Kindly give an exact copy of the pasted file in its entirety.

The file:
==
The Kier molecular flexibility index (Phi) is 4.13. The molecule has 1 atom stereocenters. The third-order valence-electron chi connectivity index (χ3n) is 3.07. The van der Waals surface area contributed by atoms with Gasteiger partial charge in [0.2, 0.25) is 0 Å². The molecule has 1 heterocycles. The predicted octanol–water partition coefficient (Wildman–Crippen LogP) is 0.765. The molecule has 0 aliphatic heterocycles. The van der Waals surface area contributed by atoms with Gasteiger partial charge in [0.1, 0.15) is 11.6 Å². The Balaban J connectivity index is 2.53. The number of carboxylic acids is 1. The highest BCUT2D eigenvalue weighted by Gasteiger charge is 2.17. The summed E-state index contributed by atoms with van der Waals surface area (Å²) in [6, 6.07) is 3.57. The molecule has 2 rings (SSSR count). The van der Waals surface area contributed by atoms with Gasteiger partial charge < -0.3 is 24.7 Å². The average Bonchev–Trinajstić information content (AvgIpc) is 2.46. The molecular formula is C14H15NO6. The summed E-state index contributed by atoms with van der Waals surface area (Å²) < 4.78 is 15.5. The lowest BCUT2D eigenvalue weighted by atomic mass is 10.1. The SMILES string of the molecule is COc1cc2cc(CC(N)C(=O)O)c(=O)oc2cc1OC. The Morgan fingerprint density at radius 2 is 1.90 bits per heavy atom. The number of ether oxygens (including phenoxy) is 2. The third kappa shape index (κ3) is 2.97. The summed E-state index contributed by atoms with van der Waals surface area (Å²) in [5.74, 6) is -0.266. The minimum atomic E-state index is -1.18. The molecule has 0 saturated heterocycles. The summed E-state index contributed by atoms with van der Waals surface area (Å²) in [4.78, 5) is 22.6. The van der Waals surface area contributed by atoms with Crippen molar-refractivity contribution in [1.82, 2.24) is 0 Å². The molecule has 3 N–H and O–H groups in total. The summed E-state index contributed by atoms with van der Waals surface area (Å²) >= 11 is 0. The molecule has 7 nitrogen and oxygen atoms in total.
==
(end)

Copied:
The Kier molecular flexibility index (Phi) is 4.13. The molecule has 1 atom stereocenters. The third-order valence-electron chi connectivity index (χ3n) is 3.07. The van der Waals surface area contributed by atoms with Gasteiger partial charge in [0.2, 0.25) is 0 Å². The molecule has 1 heterocycles. The predicted octanol–water partition coefficient (Wildman–Crippen LogP) is 0.765. The molecule has 0 aliphatic heterocycles. The van der Waals surface area contributed by atoms with Gasteiger partial charge in [0.1, 0.15) is 11.6 Å². The Balaban J connectivity index is 2.53. The number of carboxylic acids is 1. The highest BCUT2D eigenvalue weighted by Gasteiger charge is 2.17. The summed E-state index contributed by atoms with van der Waals surface area (Å²) in [6, 6.07) is 3.57. The molecule has 2 rings (SSSR count). The van der Waals surface area contributed by atoms with Gasteiger partial charge < -0.3 is 24.7 Å². The average Bonchev–Trinajstić information content (AvgIpc) is 2.46. The molecular formula is C14H15NO6. The summed E-state index contributed by atoms with van der Waals surface area (Å²) < 4.78 is 15.5. The lowest BCUT2D eigenvalue weighted by atomic mass is 10.1. The SMILES string of the molecule is COc1cc2cc(CC(N)C(=O)O)c(=O)oc2cc1OC. The Morgan fingerprint density at radius 2 is 1.90 bits per heavy atom. The number of ether oxygens (including phenoxy) is 2. The third kappa shape index (κ3) is 2.97. The summed E-state index contributed by atoms with van der Waals surface area (Å²) in [5.74, 6) is -0.266. The minimum atomic E-state index is -1.18. The molecule has 0 saturated heterocycles. The summed E-state index contributed by atoms with van der Waals surface area (Å²) in [4.78, 5) is 22.6. The van der Waals surface area contributed by atoms with Crippen molar-refractivity contribution in [1.82, 2.24) is 0 Å². The molecule has 3 N–H and O–H groups in total. The summed E-state index contributed by atoms with van der Waals surface area (Å²) >= 11 is 0. The molecule has 7 nitrogen and oxygen atoms in total.